16" or 17" for winter tires?

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Jan 7, 2003
OE optional size wheel/tires on my Mazda are 17x7, 215-50-17. I will be buying a winter wheel/tire package and was thinking it might be beneficial to go with the 16" standard OE wheel/tire size rather than the lower profile, 50 series 17" tires. Would there be a real and significant benefit to a 16x6.5 with 205-60-17 tires for winter only use? I think the 16" tires have an extra half inch of sidewall versus the 17 inch, 50 series tires and I'm also pretty sure they are a bit more narrow. So is the difference between these two sizes splitting hairs or will it be worthwhile to go with the 16" wheel/tire?
http://story.news.yahoo.com/news?tmpl=index&cid=1331 If you actually drive much in soft snow, you want a tall, narrow snow tire. The deeper the snow, the more critical ground clearance becomes. For the more usual wet/ice/packed snow, any tire with good wet traction is fine. 7X.50= 3.5 6.5X.6=3.9 With an extra half inch radius on the 17-7 wheel, the overall radius, and ground clearance will be about the same.
Mike, there are several reasons why 16s may be better for you: a. less likelihood of bending a rim, especially in the winter, when potholes may be less visible (covered with snow or water) b. 16" tires are less expensive than 17" c. you'll find better winter tire selection in 16" sizes As far as narrower being better for snow, well, it may be true if we're talking about deep snow, but then again there's only 10mm difference betw 215 and 205 so you probably won't notice much difference there if at all. FYI, I've got 225/45/17 for summer and 205/55/16 for winter.
On my car, a 2000 Acura 3.2TL, I went from the stock 205/60R16 to 215/50R17. Aspect ratio affects the tread width. Even though there's only a 10 mm difference in the section widths of the two sizes, the 10 unit difference in aspect ratio makes a stark difference in the tread width. I had an Olds Custom Cruiser station wagon with 225/75R15 tires and compared to my Mom's Porsche 928S with 225/50R16 tires, there was a distinct difference in tread widths even though they had the same section width of 225 mm. I think the "Minus-1" tire/wheel combo you're contemplating for winter use will give yield a marked improvement in winter weather handling, just choose a good winter tire to complete the package. The difference in overall diameter is <1%; since that means they have practically identical rolling radii, Acura chose those tire sizes to equip the 3.2TL-P and 3.2TL-S and still use the same speedo/odometer calibration. You'll do just fine.
Thanks for the response gang [Cheers!] . I'll go with the OE standard size 205/60-16. I guess every little bit helps and having had the luxury of 4wd for the last few years I'll need all the help I can get trying to re-learn winter driving with a sport oriented car. Now comes the hard decision....Blizzak WS-50 or the new Nokian RSI [Confused] . The Nokian Hakka2 we put on the wife's Pathfinder last year are hands down the most incredible winter tire I've ever driven on. As one might expect, it does come at a price....and a fairly hefty one at that. I can get the Blizzak WS-50 for $80.00 each, mounted and balanced and the Nokian RSI is going to run around $140.00 each [Eek!] . I think the Nokian will last longer than the Blizzak which may even things out. From what I've read and been told by friends the Blizzaks are pretty much toast after two seasons (especially if they see a lot of miles on dry pavement).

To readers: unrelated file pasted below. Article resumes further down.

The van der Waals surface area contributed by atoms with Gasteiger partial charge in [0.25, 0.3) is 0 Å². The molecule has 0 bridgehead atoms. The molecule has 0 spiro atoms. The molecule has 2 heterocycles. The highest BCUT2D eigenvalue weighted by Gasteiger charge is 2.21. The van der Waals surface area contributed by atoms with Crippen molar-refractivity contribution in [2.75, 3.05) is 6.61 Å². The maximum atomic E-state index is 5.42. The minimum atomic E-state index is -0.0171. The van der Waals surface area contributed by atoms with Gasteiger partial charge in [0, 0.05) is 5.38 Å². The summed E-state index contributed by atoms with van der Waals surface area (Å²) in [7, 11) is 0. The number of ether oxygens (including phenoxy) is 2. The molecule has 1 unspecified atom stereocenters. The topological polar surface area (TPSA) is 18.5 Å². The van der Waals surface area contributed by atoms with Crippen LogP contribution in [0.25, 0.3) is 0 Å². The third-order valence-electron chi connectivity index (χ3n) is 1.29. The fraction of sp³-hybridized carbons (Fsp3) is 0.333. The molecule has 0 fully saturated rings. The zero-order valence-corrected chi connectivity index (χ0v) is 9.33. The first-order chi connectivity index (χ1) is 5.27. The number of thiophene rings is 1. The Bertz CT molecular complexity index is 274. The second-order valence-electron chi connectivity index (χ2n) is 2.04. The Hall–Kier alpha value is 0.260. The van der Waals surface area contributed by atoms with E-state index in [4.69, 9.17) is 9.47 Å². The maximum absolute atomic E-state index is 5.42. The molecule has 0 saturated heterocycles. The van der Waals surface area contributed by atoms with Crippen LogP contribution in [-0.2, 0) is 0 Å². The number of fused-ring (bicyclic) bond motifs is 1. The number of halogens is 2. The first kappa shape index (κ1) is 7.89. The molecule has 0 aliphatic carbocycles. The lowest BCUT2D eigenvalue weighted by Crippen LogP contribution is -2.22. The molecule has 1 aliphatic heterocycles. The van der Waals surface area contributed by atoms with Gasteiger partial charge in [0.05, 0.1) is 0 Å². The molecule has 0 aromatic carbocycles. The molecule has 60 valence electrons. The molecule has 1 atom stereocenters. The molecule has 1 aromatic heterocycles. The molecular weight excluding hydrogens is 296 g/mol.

Not sure about your local laws and driving conditions (this might be excessive for your weather), but BFG Winter Slaloms are fairly inexpensive, reasonably quiet, grippy, and, most importantly, you can stud them! After one winter with these, the rear tires looked pretty much like new while the fronts had about 20% wear on the rubber, with very little wear on the studs. Good choice on the 205/60R16's. Narrower is better for winter. I'm hoping to find some steel 15" rims that will fit over the enormous front brakes of the Mazda 3 GT so that I can put 195/65R15's on this winter. My OEM summer wheels have 205/50R17's and I could go with 205/55R16's if I have to.
you want narrow(er) tires as can be. Idea is to keep your tires like a knife versus making them a thick sled. Example: Stock Size: 235/55/TR16 (All Season Touring Tires) Winter Sizes: 225/55/QR16 & 215/60/QR16 Whatever you do between the 17 and 16 inch size make sure the new tire load rating is within specification for your vehicle. The even make 17 and 18 snow tires for Corvettes and Vipers, so the products are out there.
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